Big-ticket sales but not many jobs

In this April 27, 2012 photo, washing machines and air conditioners line the aisles of a Cowboy Maloney's Electric City Superstore in Jackson, Miss. (AP Photo/Rogelio V. Solis)

INDICATOR: June Durable Goods/Weekly Jobless Claims

KEY DATA: Durables: +4.2%; Excluding Aircraft: +1.5%; Business Investment: +0.7%/Claims: 343,000 (up 7,000)

IN A NUTSHELL: "Demand for big-ticket items remains strong but the continued growth is not being translated into a lot more jobs."

WHAT IT MEANS: The economy is growing, but how fast? Good question. One indicator is purchases of big-ticket items and here conditions seem to be solid, at least in June. Durable goods orders surged, in no small part because of orders for both civilian and defense aircraft. Since Boeing is backed up to 2020 and the jet fighters will also not be delivered for quite some time, aircraft orders don't translate into new economic activity in the near-term. But excluding aircraft, demand still rose strongly. The vehicle sector led the way and as we saw from the Ford announcement this week, that does lead to more jobs. There was also an increase in the machinery and fabricated metals industries. Order books are building and in most sectors. Non-defense, non-transportation capital goods orders grew and that is a clear indication that business investment is continuing at a solid pace. However, all was not great with this report as a variety of industries, including communications, computers, electrical equipment and appliances, declined.

Despite three consecutive months or robust durable goods orders, the labor market does not seem to be benefitting. The weekly numbers bounce around like crazy but the four-week moving average, has been largely stagnant for several months. The level is consistent with gains in the 175,000 to 200,000 range where we have been for quite a while.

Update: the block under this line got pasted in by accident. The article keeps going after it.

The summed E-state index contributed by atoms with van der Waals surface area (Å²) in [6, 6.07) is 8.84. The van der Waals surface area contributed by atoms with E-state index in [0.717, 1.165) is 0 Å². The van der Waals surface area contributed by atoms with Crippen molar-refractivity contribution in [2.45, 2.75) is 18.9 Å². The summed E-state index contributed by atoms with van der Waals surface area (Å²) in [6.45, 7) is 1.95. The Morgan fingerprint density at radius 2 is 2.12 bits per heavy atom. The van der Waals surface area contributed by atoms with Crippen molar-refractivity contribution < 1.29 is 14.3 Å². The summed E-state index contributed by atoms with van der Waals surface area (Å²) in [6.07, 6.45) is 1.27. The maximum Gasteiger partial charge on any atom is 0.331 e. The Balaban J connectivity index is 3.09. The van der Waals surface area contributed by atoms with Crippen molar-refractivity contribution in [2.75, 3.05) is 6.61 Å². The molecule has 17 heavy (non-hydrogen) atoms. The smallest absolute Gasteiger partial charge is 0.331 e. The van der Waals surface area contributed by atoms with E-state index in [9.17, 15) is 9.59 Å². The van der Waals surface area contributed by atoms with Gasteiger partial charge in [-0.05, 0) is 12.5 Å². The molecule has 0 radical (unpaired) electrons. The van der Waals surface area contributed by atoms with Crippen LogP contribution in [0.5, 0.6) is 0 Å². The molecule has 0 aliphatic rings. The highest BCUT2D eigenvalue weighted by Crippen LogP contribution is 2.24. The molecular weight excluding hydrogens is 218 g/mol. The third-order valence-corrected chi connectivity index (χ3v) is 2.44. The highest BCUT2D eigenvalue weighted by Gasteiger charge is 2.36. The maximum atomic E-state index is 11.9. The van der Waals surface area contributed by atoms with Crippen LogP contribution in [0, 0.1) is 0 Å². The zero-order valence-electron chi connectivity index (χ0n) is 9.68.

MARKETS AND FED POLICY IMPLICATIONS: The durable goods numbers were neither good nor bad. Demand for big-ticket items remained robust but the gains were not distributed across the economy. Until that happens, we cannot say that growth is going to pick up steam. Indeed, the spottiness in demand may be the reason we don't see any major improvement in the labor market. Consequently, the unemployment rate will fall only slowly so businesses will have little reason to raise wages. That is great for corporate earnings and equity prices but there is no way a consumer-based economy can grow strongly without solid increases in income. With benefits being cut and health care costs being shifted more and more onto workers, spendable income is falling. Thus, the huge gap between Wall Street and Main Street: Good earnings lead to high stock prices but high unemployment rates lead to low wage gains. That is the normal result of market forces and it explains why the economy cannot shake off its slow growth mode. Not to be a broken record but until the unemployment rate gets low enough that businesses start bidding for workers not workers bidding for jobs, strong growth will not reappear. How investors react to this number is anyone's guess since we are in earnings season. The Fed needs strong growth and an improving labor market to defend ending quantitative easing and we just may not be getting it. That may not stop the FOMC from moving but it does raise questions about the logic of any change in policy.